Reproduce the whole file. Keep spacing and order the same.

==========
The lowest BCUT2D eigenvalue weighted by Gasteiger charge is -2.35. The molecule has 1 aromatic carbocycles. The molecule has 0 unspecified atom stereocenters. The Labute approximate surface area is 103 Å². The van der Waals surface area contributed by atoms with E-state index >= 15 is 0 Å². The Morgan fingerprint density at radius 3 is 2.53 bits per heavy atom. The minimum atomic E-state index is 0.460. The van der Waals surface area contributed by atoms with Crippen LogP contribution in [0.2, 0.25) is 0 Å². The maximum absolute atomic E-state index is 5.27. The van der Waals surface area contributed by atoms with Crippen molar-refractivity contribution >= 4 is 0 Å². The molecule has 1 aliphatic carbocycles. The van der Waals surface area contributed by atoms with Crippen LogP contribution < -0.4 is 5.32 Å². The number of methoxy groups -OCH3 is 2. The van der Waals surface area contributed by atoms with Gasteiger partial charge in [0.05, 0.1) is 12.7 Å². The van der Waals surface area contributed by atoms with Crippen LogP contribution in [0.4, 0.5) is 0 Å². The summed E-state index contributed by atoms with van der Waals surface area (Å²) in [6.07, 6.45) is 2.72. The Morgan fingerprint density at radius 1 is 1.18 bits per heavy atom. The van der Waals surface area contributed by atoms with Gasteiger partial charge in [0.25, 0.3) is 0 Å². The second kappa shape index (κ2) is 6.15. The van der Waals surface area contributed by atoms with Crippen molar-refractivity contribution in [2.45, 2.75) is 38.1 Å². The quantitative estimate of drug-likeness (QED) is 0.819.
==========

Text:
The lowest BCUT2D eigenvalue weighted by Gasteiger charge is -2.35. The molecule has 1 aromatic carbocycles. The molecule has 0 unspecified atom stereocenters. The Labute approximate surface area is 103 Å². The van der Waals surface area contributed by atoms with E-state index >= 15 is 0 Å². The Morgan fingerprint density at radius 3 is 2.53 bits per heavy atom. The minimum atomic E-state index is 0.460. The van der Waals surface area contributed by atoms with Crippen LogP contribution in [0.2, 0.25) is 0 Å². The maximum absolute atomic E-state index is 5.27. The van der Waals surface area contributed by atoms with Crippen molar-refractivity contribution >= 4 is 0 Å². The molecule has 1 aliphatic carbocycles. The van der Waals surface area contributed by atoms with Crippen LogP contribution < -0.4 is 5.32 Å². The number of methoxy groups -OCH3 is 2. The van der Waals surface area contributed by atoms with Gasteiger partial charge in [0.05, 0.1) is 12.7 Å². The van der Waals surface area contributed by atoms with Crippen LogP contribution in [0.4, 0.5) is 0 Å². The summed E-state index contributed by atoms with van der Waals surface area (Å²) in [6.07, 6.45) is 2.72. The Morgan fingerprint density at radius 1 is 1.18 bits per heavy atom. The van der Waals surface area contributed by atoms with Gasteiger partial charge in [0.25, 0.3) is 0 Å². The second kappa shape index (κ2) is 6.15. The van der Waals surface area contributed by atoms with Crippen molar-refractivity contribution in [2.45, 2.75) is 38.1 Å². The quantitative estimate of drug-likeness (QED) is 0.819.